The idea of a referendum deciding the fate of a debt bailout plan and a country is interesting. But is there enough financial literacy for it? If the voters are deciding their countries fate, their financial literacy should be called into question before a referendum is called. Something that didn’t happen in Greece and the markets didn’t like it. In a normal time, Greece would be just another country in the world with problems. But these aren’t normal times.
If you’ve been paying attention to the European debt crisis lately, you’ll know that the Eurozone leaders came to an initial bailout agreement at the end of October. This would prevent Greece from defaulting on its debt and put some additional backstops in place to protect other issues as well. In a nutshell, if you own Greek debt you could plan on getting half of what you originally expected. It looked like a good plan, the markets loved it, and we saw a nice one year return in the month of October because it seemed to be almost over. So we thought.
Little did we know that to start November, Greece’s prime minister would put the Eurozone debt plan to a referendum after already approving it. I believe it’s a political ploy to force the oppositions hand. But for now Greece’s fate will be voted on by it’s citizens.
I wouldn’t have a problem with this if it were normal times. A Greece default or not, really doesn’t matter to me in the grand scheme of things. But as I said earlier these aren’t normal times. If Greece defaults, it could be out of the Eurozone. The Eurozone would need to redo the current debt plan. Putting Italy’s and Spain’s debt issues in focus. Which becomes a bigger problem. Banks own much more Italian and Spanish debt than Greek debt.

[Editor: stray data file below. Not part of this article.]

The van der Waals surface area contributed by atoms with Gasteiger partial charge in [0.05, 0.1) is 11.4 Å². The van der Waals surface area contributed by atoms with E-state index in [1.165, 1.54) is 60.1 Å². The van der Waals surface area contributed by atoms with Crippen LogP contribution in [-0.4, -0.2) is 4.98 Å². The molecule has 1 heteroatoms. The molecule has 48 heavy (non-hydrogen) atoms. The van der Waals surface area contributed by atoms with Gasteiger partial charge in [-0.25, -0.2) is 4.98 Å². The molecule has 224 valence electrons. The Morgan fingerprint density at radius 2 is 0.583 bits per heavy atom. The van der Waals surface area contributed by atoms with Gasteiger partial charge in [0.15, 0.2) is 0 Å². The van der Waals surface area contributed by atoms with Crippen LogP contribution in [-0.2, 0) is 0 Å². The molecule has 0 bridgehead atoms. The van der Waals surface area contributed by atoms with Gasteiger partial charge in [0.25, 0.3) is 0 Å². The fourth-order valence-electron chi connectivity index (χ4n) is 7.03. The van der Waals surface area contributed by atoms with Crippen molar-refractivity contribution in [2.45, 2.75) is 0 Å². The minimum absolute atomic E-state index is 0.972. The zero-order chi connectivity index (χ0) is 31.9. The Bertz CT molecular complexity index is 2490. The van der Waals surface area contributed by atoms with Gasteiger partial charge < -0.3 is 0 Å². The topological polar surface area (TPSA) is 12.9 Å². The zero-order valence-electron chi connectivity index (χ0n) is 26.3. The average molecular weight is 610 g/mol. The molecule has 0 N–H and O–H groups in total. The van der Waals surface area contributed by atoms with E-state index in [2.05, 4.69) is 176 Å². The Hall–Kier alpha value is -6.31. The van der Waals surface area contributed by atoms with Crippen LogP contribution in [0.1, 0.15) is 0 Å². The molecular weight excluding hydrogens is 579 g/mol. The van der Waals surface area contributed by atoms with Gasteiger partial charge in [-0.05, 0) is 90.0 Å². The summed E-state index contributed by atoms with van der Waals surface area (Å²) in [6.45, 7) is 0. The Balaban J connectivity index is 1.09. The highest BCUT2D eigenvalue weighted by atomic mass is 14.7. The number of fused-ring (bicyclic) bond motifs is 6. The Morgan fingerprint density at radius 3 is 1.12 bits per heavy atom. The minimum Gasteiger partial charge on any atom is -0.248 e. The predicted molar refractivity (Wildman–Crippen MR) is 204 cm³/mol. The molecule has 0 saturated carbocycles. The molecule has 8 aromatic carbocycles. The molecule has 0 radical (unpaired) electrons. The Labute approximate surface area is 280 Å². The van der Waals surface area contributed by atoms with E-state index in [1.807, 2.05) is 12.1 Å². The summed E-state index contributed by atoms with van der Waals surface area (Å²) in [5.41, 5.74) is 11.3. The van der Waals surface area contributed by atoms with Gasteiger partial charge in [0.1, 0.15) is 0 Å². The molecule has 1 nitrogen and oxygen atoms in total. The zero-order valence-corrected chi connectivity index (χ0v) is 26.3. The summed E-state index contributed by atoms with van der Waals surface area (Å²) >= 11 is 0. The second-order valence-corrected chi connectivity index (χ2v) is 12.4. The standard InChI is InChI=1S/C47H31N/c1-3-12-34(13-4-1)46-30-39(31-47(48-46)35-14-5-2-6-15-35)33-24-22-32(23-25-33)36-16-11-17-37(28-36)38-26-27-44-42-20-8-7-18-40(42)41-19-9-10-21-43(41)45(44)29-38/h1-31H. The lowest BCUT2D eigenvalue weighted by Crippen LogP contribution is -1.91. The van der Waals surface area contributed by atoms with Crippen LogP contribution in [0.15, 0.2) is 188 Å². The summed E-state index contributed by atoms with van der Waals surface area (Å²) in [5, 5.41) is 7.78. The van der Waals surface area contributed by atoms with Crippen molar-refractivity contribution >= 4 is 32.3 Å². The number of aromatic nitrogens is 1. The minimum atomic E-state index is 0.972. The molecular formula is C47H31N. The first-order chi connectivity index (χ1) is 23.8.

If Greece defaults, Italy will in turn have to rush a plan forward to prevent its own default. Banks already agreed to take a 50% haircut on Greek debt under the current plan. If that plan doesn’t pass, Greek debt becomes worthless. Throw in an Italian debt haircut and we could be looking at potential bank failures again. Which is where the next problem area lies in Europe. If the crisis spreads to Italy, we’ll be dropping past those October market lows. But it can all be prevented.
Which brings us back to Greece’s referendum. Why something so important would be put to a referendum vote? Are the Greek people financially literate enough to truly understand the consequences of the outcome? I hope so, but I doubt everyone has a good grasp on the situation. There is the chance that the Greek government would cancel the referendum. Which is the best outcome at the moment.
Is The Financial Literacy High Enough?
Go back to 2008, during the heart of the financial crisis in the U.S. If President Bush decided to put the TARP program to a public vote, after it was approved by Congress. There certainly would have been some outrage, just like we’re seeing over the Greece referendum. But would it have passed?
I believe that TARP was a great success in preventing what would have been the worst depression this country has seen. And I know you may disagree with my opinion. But we’re looking back on it three years later. What you thought at the time and whether you agreed with it, is the question.
I’m sure there were several people in Congress that couldn’t grasp what was happening at the time. But did the rest of the country understand it any better? I doubt it and I wouldn’t want to put the fate of the country in the hands of some people that proved to be financially illiterate with their own money. We would have needed a Financial Crisis For Dummies series to get the message out. But it would have still fallen short of educating everyone.
The bottom line is we’re not all experts in the economy and finance. As much as I want to believe the U.S. is an intelligent country, I don’t see the average joe having or wanting the financial literacy to make an educated vote on a bailout plan. There’s a better chance of Greece defaulting than getting everyone to understand the reasons why. But it’s going to affect our money. So we should try to understand it as best we can.
Three years after the fact, its easy to say which way you would have voted. But go back to 2008, would you have approved TARP? Did you really understand what was at stake at the time? Do you now know what was at stake?